According to a Cornell News Service media advisory released to The Sun yesterday, four female Ithaca residents, ages 20, 19 and two age 14, were arrested last week in the most recent development of the investigation into an assault that occurred Nov. 9 following the Ludacris concert at Barton Hall.
The investigation was conducted by the Cornell University Police Department and the Ithaca Police Department. During the two-week duration of the investigation, the CUPD and IPD interviewed the victim of the assault, witnesses and alleged perpetrators.
One 14 year-old was arrested last Wednesday and another the following day. Each was issued a juvenile appearance ticket and charged with assault in the third degree — a misdemeanor — as well as given a persona non grata letter for campus property. These charges may be upgraded, according to Police officials, pending further medical evaluation of the victim.
Also last Thursday, a 19 year-old and a 20 year-old were arrested and charged with harassment in the second degree, a violation. They were issued tickets to appear in the Ithaca City Court on Dec. 3 and received persona non grata letters for campus property.
A persona non grata letter means they “are not allowed on Cornell property any more — and they can be charged with violating that if they return to campus,” said Linda Grace-Kobas, interim vice president for communications and media relations.
The assault occurred outside Barton Hall at approximately 11:45 p.m., after the concert had let out. The confrontation was alleged by the victim to be a continuation of an incident from earlier in the evening. As a result of the assault, the victim suffered a ruptured ear drum and a cut near her mouth that required 13 stitches.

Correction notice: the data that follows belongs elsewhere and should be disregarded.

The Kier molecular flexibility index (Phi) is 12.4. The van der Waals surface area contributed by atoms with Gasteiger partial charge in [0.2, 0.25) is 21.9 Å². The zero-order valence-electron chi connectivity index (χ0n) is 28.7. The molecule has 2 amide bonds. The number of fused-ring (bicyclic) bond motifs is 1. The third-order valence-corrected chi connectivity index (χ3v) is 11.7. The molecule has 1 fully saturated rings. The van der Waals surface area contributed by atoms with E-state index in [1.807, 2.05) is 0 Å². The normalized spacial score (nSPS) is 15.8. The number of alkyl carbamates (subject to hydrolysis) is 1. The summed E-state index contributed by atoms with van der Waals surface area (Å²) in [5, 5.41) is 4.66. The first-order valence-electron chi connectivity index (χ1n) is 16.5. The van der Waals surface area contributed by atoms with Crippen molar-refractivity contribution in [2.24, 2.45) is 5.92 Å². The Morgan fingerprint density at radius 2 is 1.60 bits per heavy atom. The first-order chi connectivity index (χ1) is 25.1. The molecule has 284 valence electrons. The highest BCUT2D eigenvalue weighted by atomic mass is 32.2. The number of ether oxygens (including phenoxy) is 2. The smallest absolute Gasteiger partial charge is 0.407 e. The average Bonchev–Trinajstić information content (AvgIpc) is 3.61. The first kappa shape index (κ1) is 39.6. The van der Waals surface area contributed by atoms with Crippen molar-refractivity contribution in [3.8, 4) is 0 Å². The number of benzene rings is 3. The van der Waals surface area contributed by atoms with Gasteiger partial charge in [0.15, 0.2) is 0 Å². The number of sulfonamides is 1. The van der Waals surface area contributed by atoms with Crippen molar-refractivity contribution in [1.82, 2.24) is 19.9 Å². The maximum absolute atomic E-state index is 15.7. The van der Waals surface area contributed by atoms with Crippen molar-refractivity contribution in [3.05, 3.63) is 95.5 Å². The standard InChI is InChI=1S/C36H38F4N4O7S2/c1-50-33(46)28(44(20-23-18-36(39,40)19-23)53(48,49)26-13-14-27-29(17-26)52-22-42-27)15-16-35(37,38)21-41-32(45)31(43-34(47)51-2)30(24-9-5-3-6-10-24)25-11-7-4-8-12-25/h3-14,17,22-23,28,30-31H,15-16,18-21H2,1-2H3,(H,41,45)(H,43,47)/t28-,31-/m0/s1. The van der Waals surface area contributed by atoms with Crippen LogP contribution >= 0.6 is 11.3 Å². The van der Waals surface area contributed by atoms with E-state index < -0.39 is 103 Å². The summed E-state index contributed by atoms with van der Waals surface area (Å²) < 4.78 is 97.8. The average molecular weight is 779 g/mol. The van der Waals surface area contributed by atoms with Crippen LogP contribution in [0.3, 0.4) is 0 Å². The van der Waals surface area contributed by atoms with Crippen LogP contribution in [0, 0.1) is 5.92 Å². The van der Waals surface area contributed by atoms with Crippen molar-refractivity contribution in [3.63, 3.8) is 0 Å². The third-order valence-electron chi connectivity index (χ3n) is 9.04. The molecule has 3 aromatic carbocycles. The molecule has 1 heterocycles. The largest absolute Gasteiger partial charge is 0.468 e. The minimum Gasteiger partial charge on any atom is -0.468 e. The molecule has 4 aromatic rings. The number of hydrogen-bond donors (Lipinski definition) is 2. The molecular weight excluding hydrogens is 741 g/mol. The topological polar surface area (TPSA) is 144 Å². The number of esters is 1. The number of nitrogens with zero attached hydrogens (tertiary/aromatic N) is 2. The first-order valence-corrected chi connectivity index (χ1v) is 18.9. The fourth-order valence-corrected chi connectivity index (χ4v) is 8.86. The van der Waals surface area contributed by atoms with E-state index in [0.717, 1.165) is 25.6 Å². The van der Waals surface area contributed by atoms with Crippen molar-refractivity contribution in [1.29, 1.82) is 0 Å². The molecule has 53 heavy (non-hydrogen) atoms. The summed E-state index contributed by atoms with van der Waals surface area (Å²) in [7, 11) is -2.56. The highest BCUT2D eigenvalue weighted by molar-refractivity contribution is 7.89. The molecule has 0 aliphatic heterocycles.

In an earlier report, the victim recalled one of the assailants saying, “Get your white hair out my face.”
Although initial reports suggested that the incident may have been racially-motivated, further investigation did not support the contention that a hate crime had been committed. This determination was based on interviews and statements from witnesses and participants of the incident, according to the media advisory.
Despite what the investigation concluded, the victim continues to believe that the assault was racially motivated. “I still believe it was — because that was the whole basis of what they were saying to me. That upsets me, that the police determined it was inconclusive, since I definitely think it was [racially motivated],” she told The Sun yesterday.
In order for the incident to be classified as a bias crime, it would have to be determined that it was “a crime perpetrated solely on the basis of race or discrimination,” said Capt. Curtis S. Ostrander, deputy director of the CUPD.
Grace-Kobas explained that “the law is very specific when it comes to hate crimes. There were a lot of interviews conducted — and based on statements by the victim, eye witnesses and those accused of the crime, it was determined that the incident did not meet that criteria.”
Susan H. Murphy ’74, vice president for student and academic services, said, “Any type of violent incident is a rare occurrence at Cornell and contrary to our expectations and policies. When such incidents occur, they harm not only those involved, but the entire community. We are grateful to the Cornell and Ithaca police investigators for their excellent investigative work in this case.”
Unless new information is provided to investigators, CUPD have concluded their investigation into this matter, the media advisory stated. Any remaining actions concerning the two juveniles arrested will be taken by the Tompkins County Probation Department, while the Ithaca City Court will handle the other two harassment charges.
Archived article by Tony Apuzzo